In this election, for the first time, you have the option of voting by mail, or having an Elections Ontario official do a home visit to assist you to vote. Learn how to exercise these options. Don’t wait until the last minute to apply for them. The best resource on how to do this is Elections Ontario itself.

If you or others you know face any barriers in the voting process, or need information to help you arrange to vote, here is what Elections Ontario told us you should do:

“If an individual has an accessibility problem they should contact their local Returning Officer, in the first instance, in order to resolve their concern at the electoral district level. Elections Ontario also has a Public Call Centre for general inquiries. The toll free number for the Public Call Centre is 1-888-668-8683 The TTY/ATS number is 1-866-469-1118. These numbers will remain operational until October 6, 2011.”

You can find the toll-free phone number for your riding’s Returning Office by visiting: http://wemakevotingeasy.ca/media/en/Returning%20officers.pdf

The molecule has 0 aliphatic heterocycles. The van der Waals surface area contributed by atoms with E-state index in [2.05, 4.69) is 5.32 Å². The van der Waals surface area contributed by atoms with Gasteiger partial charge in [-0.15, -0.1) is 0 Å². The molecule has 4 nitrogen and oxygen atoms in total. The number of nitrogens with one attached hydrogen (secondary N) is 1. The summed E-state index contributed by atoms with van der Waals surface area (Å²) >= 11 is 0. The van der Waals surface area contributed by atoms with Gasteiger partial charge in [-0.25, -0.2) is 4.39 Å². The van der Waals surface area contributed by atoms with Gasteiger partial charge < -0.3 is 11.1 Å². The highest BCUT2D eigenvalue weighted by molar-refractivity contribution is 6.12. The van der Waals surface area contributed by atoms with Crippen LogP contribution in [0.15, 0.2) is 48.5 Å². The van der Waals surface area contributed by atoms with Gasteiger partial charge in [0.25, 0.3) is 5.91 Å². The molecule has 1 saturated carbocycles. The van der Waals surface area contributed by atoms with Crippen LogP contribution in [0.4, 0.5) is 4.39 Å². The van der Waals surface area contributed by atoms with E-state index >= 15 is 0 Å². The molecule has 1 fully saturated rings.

We hope that Elections Ontario’s efforts will ensure that voters with disabilities face no barriers in this election. However, if you or others you know do face barriers, let us know. We cannot advise on specific barriers, but want to keep track of how things go in the 2011 Ontario election from the perspective of accessible voting. Email us at: aodafeedback@gmail.com in ###

Also, if you find that a polling station is inaccessible, or you face other barriers to voting, we encourage you to immediately alert your local media. In the past, media coverage of such an incident has helped our campaign move forward on this issue.

To learn more about our long campaign to make Ontario elections fully accessible, visit: http://www.aodaalliance.org/strong-effective-aoda/default.asp

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ELECTION ONTARIO’S INFORMATION ON ACCESSIBLE VOTING OPTIONS FOR VOTERS WITH DISABILITIES

Voting at the 2011 Ontario General Election

You have more options than ever before to vote in the way that suits you best.

If you are 18 years of age or older, a Canadian citizen, and a resident of Ontario, you can vote in the Provincial General Election.